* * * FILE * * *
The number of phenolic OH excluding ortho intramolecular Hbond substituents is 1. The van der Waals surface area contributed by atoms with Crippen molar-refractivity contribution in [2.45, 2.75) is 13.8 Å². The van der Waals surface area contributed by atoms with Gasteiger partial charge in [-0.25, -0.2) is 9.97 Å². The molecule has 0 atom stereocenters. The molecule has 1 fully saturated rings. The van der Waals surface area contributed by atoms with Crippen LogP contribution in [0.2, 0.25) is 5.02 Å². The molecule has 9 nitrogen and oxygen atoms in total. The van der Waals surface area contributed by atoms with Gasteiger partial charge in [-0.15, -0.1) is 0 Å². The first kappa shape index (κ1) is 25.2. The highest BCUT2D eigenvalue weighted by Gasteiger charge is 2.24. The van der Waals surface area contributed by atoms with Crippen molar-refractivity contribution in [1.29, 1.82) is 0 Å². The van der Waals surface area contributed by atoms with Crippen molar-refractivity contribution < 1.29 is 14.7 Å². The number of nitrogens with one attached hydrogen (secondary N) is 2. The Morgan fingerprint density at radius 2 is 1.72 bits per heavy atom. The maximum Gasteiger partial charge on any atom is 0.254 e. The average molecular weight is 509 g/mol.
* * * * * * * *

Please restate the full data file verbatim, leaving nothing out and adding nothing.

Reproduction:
The number of phenolic OH excluding ortho intramolecular Hbond substituents is 1. The van der Waals surface area contributed by atoms with Crippen molar-refractivity contribution in [2.45, 2.75) is 13.8 Å². The van der Waals surface area contributed by atoms with Gasteiger partial charge in [-0.25, -0.2) is 9.97 Å². The molecule has 0 atom stereocenters. The molecule has 1 fully saturated rings. The van der Waals surface area contributed by atoms with Crippen LogP contribution in [0.2, 0.25) is 5.02 Å². The molecule has 9 nitrogen and oxygen atoms in total. The van der Waals surface area contributed by atoms with Gasteiger partial charge in [-0.15, -0.1) is 0 Å². The first kappa shape index (κ1) is 25.2. The highest BCUT2D eigenvalue weighted by Gasteiger charge is 2.24. The van der Waals surface area contributed by atoms with Crippen molar-refractivity contribution in [1.29, 1.82) is 0 Å². The van der Waals surface area contributed by atoms with Crippen molar-refractivity contribution < 1.29 is 14.7 Å². The number of nitrogens with one attached hydrogen (secondary N) is 2. The Morgan fingerprint density at radius 2 is 1.72 bits per heavy atom. The maximum Gasteiger partial charge on any atom is 0.254 e. The average molecular weight is 509 g/mol.